1. An internal change has passed upon them Their heart has been touched. This is an observation which strikes at the root of a very common and destructive error. Born and educated amid all the decencies of a civilised and Christian community, many amongst us are insensibly moulded into the mere form and fashion of the age. This is particularly the case with the young. If the young, therefore, are to be ranked among the people of the living God, they must follow the Lord heartily.

2. The author of this internal change is God — their hearts are touched by Him. This statement also corrects another very serious mistake in regard to the production of a religions character. If there are multitudes that place religion in outward forms, while it springs from an inward change, so there are not a few who trust to human power for its production, and not to the power of God. It is the besetting sin of fallen man, and especially of the young who have not yet proved by failure the utter weakness of man to magnify their ability, and depreciate the agency of the Holy Spirit. They imagine they have power at any given point of their sinful career, to arrest their progress, repent, believe, and be saved.

3. The influence of this internal change is to make the subjects of Christ cherish warm affection, and practice dutiful obedience towards their King. It was because the hearts of this band were touched by God, that they encircled Saul as their monarch Divinely chosen. And mingling religion with loyalty, gave their conscience to God, and their sword to their sovereign. In a similar manner, every heart renewed by the Holy Ghost loves, and honours, and obeys the King of Zion.

II. Passing from the consideration of their personal character, let us next consider THE SUBJECTS OF CHRIST IN THEIR ASSOCIATED CONDITION. They are a band. This suggests three ideas — union, mutual affection, and joint cooperation.

1. They are united. A life of solitary seclusion is enjoined by no part of revelation. Monks and hermits were the produce of an ignorant and barbarous age. In opposition to this selfish and seclusive spirit there is something uniting and comprehensive about the spirit of the Gospel. The sacred writers delight to represent the followers of Jesus under the figurative emblems of a flock of sheep — of a family — of an army; all of which representations embody the idea of numbers, and of numbers united by the strongest and closest ties.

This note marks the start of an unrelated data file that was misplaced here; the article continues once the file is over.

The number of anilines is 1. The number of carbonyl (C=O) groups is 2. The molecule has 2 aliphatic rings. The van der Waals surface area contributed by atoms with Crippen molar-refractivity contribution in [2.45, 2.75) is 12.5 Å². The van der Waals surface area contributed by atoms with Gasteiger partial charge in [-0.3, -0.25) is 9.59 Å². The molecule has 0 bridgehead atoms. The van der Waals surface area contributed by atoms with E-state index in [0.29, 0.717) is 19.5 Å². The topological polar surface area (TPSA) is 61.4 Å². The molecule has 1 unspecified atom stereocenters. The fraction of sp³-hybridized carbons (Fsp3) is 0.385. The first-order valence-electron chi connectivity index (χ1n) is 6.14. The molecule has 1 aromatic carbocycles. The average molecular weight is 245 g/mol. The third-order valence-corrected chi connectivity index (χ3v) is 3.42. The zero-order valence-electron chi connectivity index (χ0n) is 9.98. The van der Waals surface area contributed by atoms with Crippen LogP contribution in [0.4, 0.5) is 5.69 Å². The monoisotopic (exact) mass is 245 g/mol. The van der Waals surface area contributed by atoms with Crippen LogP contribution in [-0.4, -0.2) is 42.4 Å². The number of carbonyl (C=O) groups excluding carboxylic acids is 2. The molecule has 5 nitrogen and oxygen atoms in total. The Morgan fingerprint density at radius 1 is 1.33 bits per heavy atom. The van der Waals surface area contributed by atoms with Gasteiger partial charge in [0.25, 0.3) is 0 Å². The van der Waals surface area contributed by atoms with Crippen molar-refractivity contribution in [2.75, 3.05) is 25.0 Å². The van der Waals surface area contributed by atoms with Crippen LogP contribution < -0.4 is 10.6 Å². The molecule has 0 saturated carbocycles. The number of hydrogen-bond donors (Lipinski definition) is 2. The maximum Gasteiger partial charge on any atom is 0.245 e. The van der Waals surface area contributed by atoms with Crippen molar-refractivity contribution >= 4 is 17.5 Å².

2. The subjects of Christ cherish towards each other mutual affection. The Church of Christ is united, and united by love.

3. The subjects of Christ cooperate together. Kings long ago, knew how to levy soldiers, train armies, subordinate immense masses of human being to military discipline, and bring them forward, in regular order, upon one point, for the sake of conquest. With the exception of the mad attempt of united Christendom to wrest from the Turks the holy sepulchre, we read of no combined enterprise, on the part of the Church, during hundreds of years, for the advancement of religion. Bible Societies and Missionary Institutions, combining simplicity of plan with nobleness of effort, are the inventions of a period comparatively late. Here, every one does a little, and all their efforts bear upon some great undertaking.

(Gavin Struthers.)

Homiletic Review.
With what glowing prospects does this new-crowned king begin his reign; chosen by God Himself; gifted with a splendid physical presence; filled with the spirit of God; accepted and supported by all the people, and especially surrounded by such a noble bodyguard.

I. GOD, IN TOUCHING THE HEARTS OF THESE MEN, FILLED THEM:

1. With reverence for the cause of which he was representative.

2. With devotion to him as that representative.

3. With a commendable zeal in service to that cause.

4. With wisdom and ability as counsellors.

5. With personal unselfishness in their service.

II. EVERY CHOSEN SERVANT OF GOD NEEDS TODAY AS A BODYGUARD, "a band of men whose hearts God has touched."

1. With the seal of pardon and acceptance.

2. With a sanctified zeal in God's service.

3. With a burning desire for the salvation of souls.

4. With a mighty faith in God as to the results of the work.

(Homiletic Review.)